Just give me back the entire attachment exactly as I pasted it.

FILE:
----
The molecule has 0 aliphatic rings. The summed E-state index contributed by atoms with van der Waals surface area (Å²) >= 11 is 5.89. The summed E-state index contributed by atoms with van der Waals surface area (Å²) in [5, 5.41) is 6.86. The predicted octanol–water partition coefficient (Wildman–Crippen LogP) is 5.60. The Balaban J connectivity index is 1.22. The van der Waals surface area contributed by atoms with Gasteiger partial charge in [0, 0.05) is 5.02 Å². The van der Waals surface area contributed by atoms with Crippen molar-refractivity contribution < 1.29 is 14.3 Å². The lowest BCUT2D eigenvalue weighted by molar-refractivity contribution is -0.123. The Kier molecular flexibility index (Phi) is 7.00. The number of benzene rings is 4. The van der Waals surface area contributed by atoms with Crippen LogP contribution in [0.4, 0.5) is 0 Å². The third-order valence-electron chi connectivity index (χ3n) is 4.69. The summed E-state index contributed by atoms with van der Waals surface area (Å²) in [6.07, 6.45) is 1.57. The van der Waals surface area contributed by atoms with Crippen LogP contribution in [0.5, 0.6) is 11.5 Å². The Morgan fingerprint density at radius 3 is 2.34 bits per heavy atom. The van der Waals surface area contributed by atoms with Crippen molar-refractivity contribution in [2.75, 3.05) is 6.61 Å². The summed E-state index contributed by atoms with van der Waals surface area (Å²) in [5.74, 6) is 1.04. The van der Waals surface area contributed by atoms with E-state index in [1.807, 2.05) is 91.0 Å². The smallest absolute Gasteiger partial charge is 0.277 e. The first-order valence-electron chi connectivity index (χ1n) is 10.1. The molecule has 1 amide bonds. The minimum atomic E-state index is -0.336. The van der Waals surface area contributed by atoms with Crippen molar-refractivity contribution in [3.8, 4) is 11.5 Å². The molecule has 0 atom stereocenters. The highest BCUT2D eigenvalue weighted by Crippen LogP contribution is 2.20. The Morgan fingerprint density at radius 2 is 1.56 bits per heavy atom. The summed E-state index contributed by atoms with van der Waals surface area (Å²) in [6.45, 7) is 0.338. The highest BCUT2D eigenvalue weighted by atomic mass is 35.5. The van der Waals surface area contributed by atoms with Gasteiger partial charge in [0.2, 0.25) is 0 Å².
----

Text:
The molecule has 0 aliphatic rings. The summed E-state index contributed by atoms with van der Waals surface area (Å²) >= 11 is 5.89. The summed E-state index contributed by atoms with van der Waals surface area (Å²) in [5, 5.41) is 6.86. The predicted octanol–water partition coefficient (Wildman–Crippen LogP) is 5.60. The Balaban J connectivity index is 1.22. The van der Waals surface area contributed by atoms with Gasteiger partial charge in [0, 0.05) is 5.02 Å². The van der Waals surface area contributed by atoms with Crippen molar-refractivity contribution < 1.29 is 14.3 Å². The lowest BCUT2D eigenvalue weighted by molar-refractivity contribution is -0.123. The Kier molecular flexibility index (Phi) is 7.00. The number of benzene rings is 4. The van der Waals surface area contributed by atoms with Crippen LogP contribution in [0.4, 0.5) is 0 Å². The third-order valence-electron chi connectivity index (χ3n) is 4.69. The summed E-state index contributed by atoms with van der Waals surface area (Å²) in [6.07, 6.45) is 1.57. The van der Waals surface area contributed by atoms with Crippen LogP contribution in [0.5, 0.6) is 11.5 Å². The Morgan fingerprint density at radius 3 is 2.34 bits per heavy atom. The van der Waals surface area contributed by atoms with Crippen molar-refractivity contribution in [2.75, 3.05) is 6.61 Å². The summed E-state index contributed by atoms with van der Waals surface area (Å²) in [5.74, 6) is 1.04. The van der Waals surface area contributed by atoms with E-state index in [1.807, 2.05) is 91.0 Å². The smallest absolute Gasteiger partial charge is 0.277 e. The first-order valence-electron chi connectivity index (χ1n) is 10.1. The molecule has 1 amide bonds. The minimum atomic E-state index is -0.336. The van der Waals surface area contributed by atoms with Crippen molar-refractivity contribution in [3.8, 4) is 11.5 Å². The molecule has 0 atom stereocenters. The highest BCUT2D eigenvalue weighted by Crippen LogP contribution is 2.20. The Morgan fingerprint density at radius 2 is 1.56 bits per heavy atom. The summed E-state index contributed by atoms with van der Waals surface area (Å²) in [6.45, 7) is 0.338. The highest BCUT2D eigenvalue weighted by atomic mass is 35.5. The van der Waals surface area contributed by atoms with Gasteiger partial charge in [0.2, 0.25) is 0 Å².